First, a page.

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A recent survey issued by the National Outsourcing Association (NOA) revealed that only 27% of UK citizens associate ‘a local computer company providing IT support to small businesses’ with ‘outsourcing’. However, 58% cited ‘a bank opening a call centre in India’ as an example of outsourcing – which it is not. Clearly misunderstanding the term, only 19% of respondents believe that outsourcing could help get the UK out of recession. These findings are quite worrying at a historical moment where this practice is not only important, but often vital for a company to survive in the current market.
The outcome of this ‘Public perception of outsourcing’ survey shows how outsourcing is often confused with offshoring, which generally has a negative connotation for UK citizens. Offshoring means relocating a department, certain business operations or functions to a less expensive country abroad, typically outside Europe. If this is managed by a third party, it is technically a type of outsourcing, although not the only one. If it is still managed by the organisation, then it is not, by definition, outsourcing – just a captive offshore project. With increasing concerns over job losses in this difficult economic climate, it is not surprising that 80% declared they believe ‘outsourcing hinders British businesses’ when they only have offshoring (outsourced or not) in mind.
This necessitates explaining more thoroughly what outsourcing is and how it can help the UK economy, from SMEs to large enterprises and across all sectors. IT outsourcing in particular, when correctly and appropriately implemented, does not negatively affect business growth. On the contrary, it can help organisations operate better with a more cost-efficient and productive IT service, allowing better forecasting of operational costs as well as possible cost savings, even potentially creating a competitive advantage.
Outsourcing, put simply, is the practice of contracting out certain business functions or operations to a third party and purchasing them as a service, rather than having them in-house. This has been common practice in business for a long time, and has only recently increased in the field of IT, becoming a buzzword.
In IT outsourcing, many different models exist. A third party may be involved in just the provision of a couple of temporary staff for busy periods, holiday cover, or just a few more skilled engineers to take care of a new technology or a particular project. The outsourcing service might only cover a portion of services such as database, server or email management, or just the out-of-hours IT support. An outsourced or managed service can be shared between more than one company (shared service) or just dedicated to one.
The IT outsourcing type or model depends on factors such as scope, needs and level of control. An IT Service Desk is fully outsourced when the department is completely managed by a third party, and is set on another site to the core business. This could be in the same city, country or abroad – the term ‘nearshore’ outsourcing indicates that it is close to home, which could include other countries in Western and Eastern Europe, while ‘offshore’ normally means far away, in countries like India, China and Brazil. An organisation could choose to only outsource certain functions, for instance 1st line support or Server management. A managed service, instead, is when the Service Desk or part of it are managed by a service provider, but on the client’s site – with staff normally being transferred into the other company with the same conditions and rights through the Transfer of Undertakings (Protection of Employment) Regulations (TUPE). The presence of various IT staff employed and managed by more than one organisation (some in-house and some by one or more service providers) creates a co-sourced environment.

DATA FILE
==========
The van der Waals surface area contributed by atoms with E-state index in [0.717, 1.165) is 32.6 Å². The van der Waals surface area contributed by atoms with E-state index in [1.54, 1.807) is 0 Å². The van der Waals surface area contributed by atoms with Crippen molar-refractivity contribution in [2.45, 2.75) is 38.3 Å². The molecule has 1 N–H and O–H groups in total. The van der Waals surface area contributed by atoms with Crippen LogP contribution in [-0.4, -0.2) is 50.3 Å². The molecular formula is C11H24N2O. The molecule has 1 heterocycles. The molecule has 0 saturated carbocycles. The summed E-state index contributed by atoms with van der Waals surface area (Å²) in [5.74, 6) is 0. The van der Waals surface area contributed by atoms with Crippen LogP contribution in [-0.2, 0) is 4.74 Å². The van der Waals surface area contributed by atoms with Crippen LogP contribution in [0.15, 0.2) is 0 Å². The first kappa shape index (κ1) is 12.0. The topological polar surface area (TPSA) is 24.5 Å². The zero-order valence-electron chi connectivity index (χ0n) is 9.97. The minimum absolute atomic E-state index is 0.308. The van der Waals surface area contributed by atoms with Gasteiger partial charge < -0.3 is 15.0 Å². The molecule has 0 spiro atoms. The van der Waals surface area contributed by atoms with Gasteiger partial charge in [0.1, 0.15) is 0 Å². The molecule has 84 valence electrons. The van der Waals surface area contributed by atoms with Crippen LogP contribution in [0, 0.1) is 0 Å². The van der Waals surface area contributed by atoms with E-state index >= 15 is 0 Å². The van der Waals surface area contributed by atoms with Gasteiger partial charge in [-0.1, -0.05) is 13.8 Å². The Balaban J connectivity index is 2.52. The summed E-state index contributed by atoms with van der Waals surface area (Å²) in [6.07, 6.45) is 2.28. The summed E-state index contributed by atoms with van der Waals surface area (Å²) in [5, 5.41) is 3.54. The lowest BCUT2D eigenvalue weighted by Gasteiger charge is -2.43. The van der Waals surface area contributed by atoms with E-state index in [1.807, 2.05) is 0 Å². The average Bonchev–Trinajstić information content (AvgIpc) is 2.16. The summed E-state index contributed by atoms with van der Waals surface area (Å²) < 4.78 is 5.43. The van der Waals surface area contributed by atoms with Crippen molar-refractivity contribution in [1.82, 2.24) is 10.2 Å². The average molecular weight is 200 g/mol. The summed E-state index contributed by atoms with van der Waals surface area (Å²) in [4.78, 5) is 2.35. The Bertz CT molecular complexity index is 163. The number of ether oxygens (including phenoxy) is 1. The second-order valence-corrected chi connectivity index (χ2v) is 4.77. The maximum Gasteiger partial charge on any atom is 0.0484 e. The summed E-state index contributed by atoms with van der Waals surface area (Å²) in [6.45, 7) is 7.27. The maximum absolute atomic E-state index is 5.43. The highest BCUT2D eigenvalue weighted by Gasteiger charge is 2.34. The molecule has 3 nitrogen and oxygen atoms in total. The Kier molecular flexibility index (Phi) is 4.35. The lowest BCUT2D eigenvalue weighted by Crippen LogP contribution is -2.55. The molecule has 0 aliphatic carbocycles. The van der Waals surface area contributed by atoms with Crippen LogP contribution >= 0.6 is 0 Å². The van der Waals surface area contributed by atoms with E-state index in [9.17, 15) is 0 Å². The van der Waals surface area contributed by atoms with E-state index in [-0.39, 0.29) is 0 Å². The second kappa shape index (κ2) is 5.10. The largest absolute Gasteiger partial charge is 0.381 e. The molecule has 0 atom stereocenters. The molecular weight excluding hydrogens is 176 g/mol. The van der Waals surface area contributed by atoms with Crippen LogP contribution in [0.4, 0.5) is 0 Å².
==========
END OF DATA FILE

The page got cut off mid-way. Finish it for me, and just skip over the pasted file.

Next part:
Although many types and models exist, they all have the same benefits in common: IT outsourcing is a way to gain immediate access to skills and expertise that might not be present internally, even just for a period or the hours needed. It is cheaper than doing it in-house, as the expenditure would be at a fixed cost and not variable, including any training and management costs that are necessary to meet the targets set. It can add value to the company: with sector experts taking care of one particular area of IT or all of the Service Desk, the organisation is free to concentrate on more strategic tasks and on their core business, including fewer day-to-day management worries, and more time released to focus on improving their organisation.
By increasing the awareness of what outsourcing truly is and what it can do for businesses, UK citizens can understand how big an opportunity this is to help the British economy in these difficult times. The fact that the practice is increasing every year among businesses large and small is a clear indication that more and more organisations are seeing value in outsourcing – the trend will definitely not stop!